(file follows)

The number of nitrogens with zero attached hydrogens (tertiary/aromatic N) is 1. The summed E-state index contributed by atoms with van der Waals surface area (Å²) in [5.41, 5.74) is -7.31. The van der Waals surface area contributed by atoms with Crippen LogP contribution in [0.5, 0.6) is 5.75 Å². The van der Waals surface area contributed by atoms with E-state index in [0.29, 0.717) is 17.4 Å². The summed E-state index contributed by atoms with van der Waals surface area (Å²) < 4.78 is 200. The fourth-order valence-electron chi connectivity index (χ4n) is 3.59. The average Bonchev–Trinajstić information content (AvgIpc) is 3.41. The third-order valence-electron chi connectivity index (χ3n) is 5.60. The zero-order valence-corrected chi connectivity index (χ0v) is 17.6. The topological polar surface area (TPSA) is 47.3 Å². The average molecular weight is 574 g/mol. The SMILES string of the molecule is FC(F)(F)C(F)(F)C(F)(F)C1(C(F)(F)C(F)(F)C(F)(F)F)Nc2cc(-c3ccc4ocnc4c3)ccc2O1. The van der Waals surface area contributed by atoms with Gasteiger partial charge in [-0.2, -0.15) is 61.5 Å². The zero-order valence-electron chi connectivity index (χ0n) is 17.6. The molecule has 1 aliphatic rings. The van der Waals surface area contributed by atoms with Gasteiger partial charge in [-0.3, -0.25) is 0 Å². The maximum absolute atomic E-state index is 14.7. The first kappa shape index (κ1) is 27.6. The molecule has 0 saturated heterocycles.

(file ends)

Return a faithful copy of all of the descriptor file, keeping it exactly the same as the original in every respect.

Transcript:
The number of nitrogens with zero attached hydrogens (tertiary/aromatic N) is 1. The summed E-state index contributed by atoms with van der Waals surface area (Å²) in [5.41, 5.74) is -7.31. The van der Waals surface area contributed by atoms with Crippen LogP contribution in [0.5, 0.6) is 5.75 Å². The van der Waals surface area contributed by atoms with E-state index in [0.29, 0.717) is 17.4 Å². The summed E-state index contributed by atoms with van der Waals surface area (Å²) < 4.78 is 200. The fourth-order valence-electron chi connectivity index (χ4n) is 3.59. The average Bonchev–Trinajstić information content (AvgIpc) is 3.41. The third-order valence-electron chi connectivity index (χ3n) is 5.60. The zero-order valence-corrected chi connectivity index (χ0v) is 17.6. The topological polar surface area (TPSA) is 47.3 Å². The average molecular weight is 574 g/mol. The SMILES string of the molecule is FC(F)(F)C(F)(F)C(F)(F)C1(C(F)(F)C(F)(F)C(F)(F)F)Nc2cc(-c3ccc4ocnc4c3)ccc2O1. The van der Waals surface area contributed by atoms with Gasteiger partial charge in [-0.2, -0.15) is 61.5 Å². The zero-order valence-electron chi connectivity index (χ0n) is 17.6. The molecule has 1 aliphatic rings. The van der Waals surface area contributed by atoms with Gasteiger partial charge in [-0.3, -0.25) is 0 Å². The maximum absolute atomic E-state index is 14.7. The first kappa shape index (κ1) is 27.6. The molecule has 0 saturated heterocycles.